This literary competition is known as the Whitney Awards. They were founded in 2007 by author Robison Wells with the object of honoring the best fiction written each year by Latter-day Saints (Mormons).
The program has grown from five genre categories to eight and from two overall awards to three. A three-tiered system—with input from readers, judges, and a large academy of publishing professionals—is used to determine the finalists and winners.
The Whitneys are given only to novels written by Latter-day Saint (Mormon) authors, and must be a minimum of 50,000 words, or in the case of novels for youth, 20,000 words long. In addition, the original novels must be released between January 1 and December 31 of the award year.
Nominations are made by any reader twelve years or older who have no financial interest in the book. Nope, authors and publishers can't do it. Only readers may nominate books, and they need not be LDS/Mormons. Once five or more nominations have been received via the Whitney Awards website form, the author is contacted to verify the book's eligibility. Nominated books then go to category judges. When their determinations have been made of the top five novels in the category (the Finalists), the list is released to the public and to the members of the Whitney Academy.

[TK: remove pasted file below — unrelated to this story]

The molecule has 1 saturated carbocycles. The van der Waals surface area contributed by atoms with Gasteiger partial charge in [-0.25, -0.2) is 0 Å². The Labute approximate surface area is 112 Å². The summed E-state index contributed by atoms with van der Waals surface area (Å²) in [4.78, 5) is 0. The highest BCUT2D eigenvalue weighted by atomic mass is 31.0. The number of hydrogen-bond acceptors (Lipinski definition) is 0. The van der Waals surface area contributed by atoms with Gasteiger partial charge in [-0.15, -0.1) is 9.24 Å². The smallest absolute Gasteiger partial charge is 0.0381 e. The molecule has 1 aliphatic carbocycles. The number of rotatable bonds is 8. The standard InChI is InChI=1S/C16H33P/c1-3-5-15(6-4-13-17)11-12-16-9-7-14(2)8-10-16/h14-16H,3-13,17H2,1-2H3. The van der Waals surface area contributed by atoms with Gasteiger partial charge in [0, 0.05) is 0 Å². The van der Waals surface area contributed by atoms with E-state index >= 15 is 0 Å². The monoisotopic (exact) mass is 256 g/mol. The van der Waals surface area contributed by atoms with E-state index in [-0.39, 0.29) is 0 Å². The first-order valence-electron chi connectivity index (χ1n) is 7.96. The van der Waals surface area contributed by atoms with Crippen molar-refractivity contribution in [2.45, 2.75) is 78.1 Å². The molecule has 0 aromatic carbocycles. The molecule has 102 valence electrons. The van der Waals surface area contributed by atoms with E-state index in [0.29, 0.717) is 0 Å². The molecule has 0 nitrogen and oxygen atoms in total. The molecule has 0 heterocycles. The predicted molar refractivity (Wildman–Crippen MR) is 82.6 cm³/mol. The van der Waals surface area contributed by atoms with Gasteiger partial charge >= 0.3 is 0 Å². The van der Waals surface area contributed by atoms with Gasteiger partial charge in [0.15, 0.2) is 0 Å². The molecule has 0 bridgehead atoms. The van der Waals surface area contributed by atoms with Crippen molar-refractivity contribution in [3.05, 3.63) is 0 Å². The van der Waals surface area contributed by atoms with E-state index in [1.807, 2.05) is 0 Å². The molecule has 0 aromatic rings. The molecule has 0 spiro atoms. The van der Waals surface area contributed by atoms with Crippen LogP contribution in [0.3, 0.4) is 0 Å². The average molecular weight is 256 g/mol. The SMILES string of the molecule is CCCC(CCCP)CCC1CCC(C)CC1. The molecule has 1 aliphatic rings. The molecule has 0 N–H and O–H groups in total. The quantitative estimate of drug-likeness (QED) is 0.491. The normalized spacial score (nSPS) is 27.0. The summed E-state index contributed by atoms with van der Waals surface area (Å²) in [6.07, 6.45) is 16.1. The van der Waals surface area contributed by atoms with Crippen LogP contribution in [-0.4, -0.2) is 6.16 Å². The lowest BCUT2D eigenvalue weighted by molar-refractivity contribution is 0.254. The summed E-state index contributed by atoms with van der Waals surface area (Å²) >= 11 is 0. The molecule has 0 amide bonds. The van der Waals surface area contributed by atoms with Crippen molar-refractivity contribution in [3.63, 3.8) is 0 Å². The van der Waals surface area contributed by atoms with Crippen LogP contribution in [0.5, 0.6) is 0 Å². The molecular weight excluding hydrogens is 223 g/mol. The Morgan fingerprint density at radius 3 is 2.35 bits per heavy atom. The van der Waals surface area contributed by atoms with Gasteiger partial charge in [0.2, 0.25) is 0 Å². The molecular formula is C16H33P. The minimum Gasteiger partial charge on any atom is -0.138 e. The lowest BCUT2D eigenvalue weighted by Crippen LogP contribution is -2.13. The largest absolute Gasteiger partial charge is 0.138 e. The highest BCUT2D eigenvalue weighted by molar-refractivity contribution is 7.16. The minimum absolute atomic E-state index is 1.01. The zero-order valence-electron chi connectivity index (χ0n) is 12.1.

Academy members may vote in any category for which they have read all of the finalists. The same rule applies when voting for the three overall awards:
- To vote for Best Novel, an academy member must have read all twenty-five finalists in the adult genre categories.
- To vote for Best Youth Novel, an academy member must have read all fifteen finalists in the three youth categories.
- To vote for Best Novel by a New Author, an academy member must have read all of the finalists that are debut novels for the year. (The number of finalists eligible for this award varies year to year.)